Messaging in a Recession Economy

I was talking with a friend the other day on the phone when he received an email message from a vendor he works with and he immediately reacted with “Yea right, that’s NOT what I need right now.”  It got me thinking about the messages we are sending to our customers and subscriber lists and how they may be feeling these days.

I think many of us are in a more sensitive mood and we really don’t want to hear what we don’t want to hear.  Shortly after, I stumbled over an article on MediaPost that talked about how consumer messaging is changing to better align with feelings of buyers.  While a few didn’t really translate to our B2B market, some did.  Let’s take a look:

1. “Save Now” is the new “Buy Now.” In a nice twist, some retailers are dropping the ubiquitous “Buy Now” button and replacing it with a “Save Now” call-to-action. For instance, in a March 20 email, Kmart promoted a $70 savings on a GPS with a “Save Now” button, and JC Whitney also used that CTA in a Jan. 27 email. Another spin on this idea is the CTA to “print in-store coupons,” which JCPenney used in a March 20 email, for example. Many consumers are not in a buying mood right now, but many are in a saving mood.

I would agree with this, many consumers are not in a buying mood but are in a saving mood.  For tech marketers, we’ve always struggled with “saving” type messages like “Decrease production costs” and “Reduce production time” and backing it up with hard facts like a consumer spin can offer.  But it is prudent of us to sit back for a minute, and put ourselves in our customers and prospective buyer shoes.

  • What are they facing in their companies? Budget cuts, personnel cuts?
  • How secure are they feeling in their job? Probably not very secure.
  • Is there something our products and services can do to ease those fears?

I do think “Save Now” is a positive message that can comes across as a benefit to a reader vs. a pressure to buy.  Usually in tech, sales starts with the real firesales when approaching year end deadlines.  All the deals start coming out.  So I wonder if now is the time to start thinking of these “packages” that will allow our customers to save money, and help them get to a better place in their business.  Sales cycles are slow, so let’s think about what we can do to help our customers Save Now, and not wait for later to come.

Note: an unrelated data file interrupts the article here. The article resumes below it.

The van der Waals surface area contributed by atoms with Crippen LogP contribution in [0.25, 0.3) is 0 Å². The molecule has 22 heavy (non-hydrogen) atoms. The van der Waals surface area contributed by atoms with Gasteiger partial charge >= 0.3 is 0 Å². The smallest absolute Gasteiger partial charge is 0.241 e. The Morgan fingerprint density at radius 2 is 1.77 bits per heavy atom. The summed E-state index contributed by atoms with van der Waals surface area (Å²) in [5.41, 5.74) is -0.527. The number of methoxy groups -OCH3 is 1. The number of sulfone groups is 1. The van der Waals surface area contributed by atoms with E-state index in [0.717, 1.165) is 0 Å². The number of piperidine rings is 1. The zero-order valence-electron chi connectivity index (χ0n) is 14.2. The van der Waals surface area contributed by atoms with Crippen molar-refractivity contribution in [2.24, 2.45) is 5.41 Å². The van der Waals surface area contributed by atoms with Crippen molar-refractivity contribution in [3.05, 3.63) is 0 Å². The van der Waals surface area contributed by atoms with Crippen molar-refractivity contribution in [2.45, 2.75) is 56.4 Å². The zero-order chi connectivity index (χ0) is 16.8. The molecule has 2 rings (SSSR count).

4. As good as new. I’ve seen many more retailers promoting products that have been refurbished or reconditioned. For example, in a March 10 email, TigerDirect directly aligned refurbs with the ailing economy with a newspaper design that announces that “Refurbs Saved the Economy!” In the same vein, Musician’s Friend has promoted scratch and dent sales, and Home Depot has promoted tool rentals.

This is something many automation companies who sell hardware can offer your customers.  Do you offer refurbished parts?  Is there a trade-in program happening that a customer can participate in?  Now would be the time.  It’s going to be much harder to sell a brand spanking new system, so why not take a different approach for generating revenues?

There were a couple other suggestions in this article that applied and are things we’ve talked about before with managing communications when times are challenging:

6. Better targeting with better information. Looking to up the performance of their email lists, a few retailers are looking to collect additional demographic and preference data from subscribers to better target them with offers and content.

7. Maintain engagement. For those subscribers who just aren’t in the market for your products right now, keep them engaged with content so that you and your products are top-of-mind when things improve.

What messages are you using in your communications and are they working? Do tell, we’d love to talk more about messages or approaches that are working in your business.

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